It is the year 922 and Ahmad Ibn Fadlan, the Caliph of Bagdad's ambassador to the King of the Volga Bulgars, finds himself practically shanghaied by a group of Norse Rus, and sent on an odyssey toward danger and adventure. Arriving at their northern homeland, Ibn Fadlan finds that at the core of the Viking fear of misty nights is the fear of a very real danger - the Wendol, the Eaters of the Dead. Stalking out of the misty night and killing with impunity, this northern nightmare has haunted hunted the Vikings even into their own homes. And now, a Viking hero by the name of Buliwyf is sailing to the kingdom of Rothgar, where he and his entourage of eleven Viking warriors and one foreigner (the unlucky Ibn Fadlan) will pit their steel against this ancient evil.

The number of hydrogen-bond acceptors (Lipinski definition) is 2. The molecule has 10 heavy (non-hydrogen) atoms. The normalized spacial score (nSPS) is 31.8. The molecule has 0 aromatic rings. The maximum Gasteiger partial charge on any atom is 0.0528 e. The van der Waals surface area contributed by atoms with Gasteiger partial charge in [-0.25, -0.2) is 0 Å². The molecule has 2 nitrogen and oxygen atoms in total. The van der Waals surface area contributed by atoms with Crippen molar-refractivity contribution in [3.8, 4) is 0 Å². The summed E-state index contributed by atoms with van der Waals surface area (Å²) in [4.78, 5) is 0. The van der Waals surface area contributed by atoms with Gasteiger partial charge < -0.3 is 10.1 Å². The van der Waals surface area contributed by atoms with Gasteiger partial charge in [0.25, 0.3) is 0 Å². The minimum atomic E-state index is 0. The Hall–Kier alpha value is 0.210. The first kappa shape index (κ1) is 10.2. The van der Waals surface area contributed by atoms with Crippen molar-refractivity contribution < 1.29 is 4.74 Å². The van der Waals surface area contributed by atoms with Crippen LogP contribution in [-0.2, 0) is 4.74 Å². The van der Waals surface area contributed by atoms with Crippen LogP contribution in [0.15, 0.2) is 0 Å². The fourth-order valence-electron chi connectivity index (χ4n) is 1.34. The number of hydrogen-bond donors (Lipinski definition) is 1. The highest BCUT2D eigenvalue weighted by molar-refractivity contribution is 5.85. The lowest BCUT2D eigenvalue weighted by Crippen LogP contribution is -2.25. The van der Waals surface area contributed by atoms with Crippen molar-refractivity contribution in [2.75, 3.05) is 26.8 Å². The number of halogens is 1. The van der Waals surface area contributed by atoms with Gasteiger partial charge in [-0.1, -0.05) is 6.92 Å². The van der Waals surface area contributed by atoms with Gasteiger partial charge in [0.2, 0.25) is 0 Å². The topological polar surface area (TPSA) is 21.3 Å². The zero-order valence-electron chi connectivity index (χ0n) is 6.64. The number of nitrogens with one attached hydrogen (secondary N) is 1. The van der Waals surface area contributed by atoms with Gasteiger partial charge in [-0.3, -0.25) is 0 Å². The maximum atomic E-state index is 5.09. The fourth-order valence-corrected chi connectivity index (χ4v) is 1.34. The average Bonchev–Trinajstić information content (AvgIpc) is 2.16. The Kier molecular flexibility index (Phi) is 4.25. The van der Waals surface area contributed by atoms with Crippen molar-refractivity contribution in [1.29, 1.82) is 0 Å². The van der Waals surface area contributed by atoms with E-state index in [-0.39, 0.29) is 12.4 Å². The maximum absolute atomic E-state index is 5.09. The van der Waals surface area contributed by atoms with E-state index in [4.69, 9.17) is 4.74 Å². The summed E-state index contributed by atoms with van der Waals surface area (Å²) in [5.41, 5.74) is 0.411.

OK, where do I start with this one? In point of fact there was a real Ahmad ibn-al-'Abbas ibn Rashid ibn-Hammad ibn-Fadlan who ventured up the Volga River, and met with various peoples in tenth century Russia. Michael Crichton, that most excellent of storytellers, takes his travel story, and expands it, inserting him into a retelling of the Beowulf saga. As an interesting medium, the author gives his story the form of a modern translation of a newly discovered Ibn Fadlan manuscript.
Now, I must admit that this form of story telling does begin in a dry and academic tone that can be off-putting. But, if you just hold on, you will find the story becoming more and more interesting, finally holding you stuck to the edge of your seat. It has a lot of action, adventure, horror, and sex. (Yes, there is a lot of sporting between the sexes in this book, but the details are left to the readers imagination.)
I found this to be a wonderfully gripping story that kept me up late at night, just to find out what happened next. I loved this fantasy/real adventure story, and highly recommend it to you!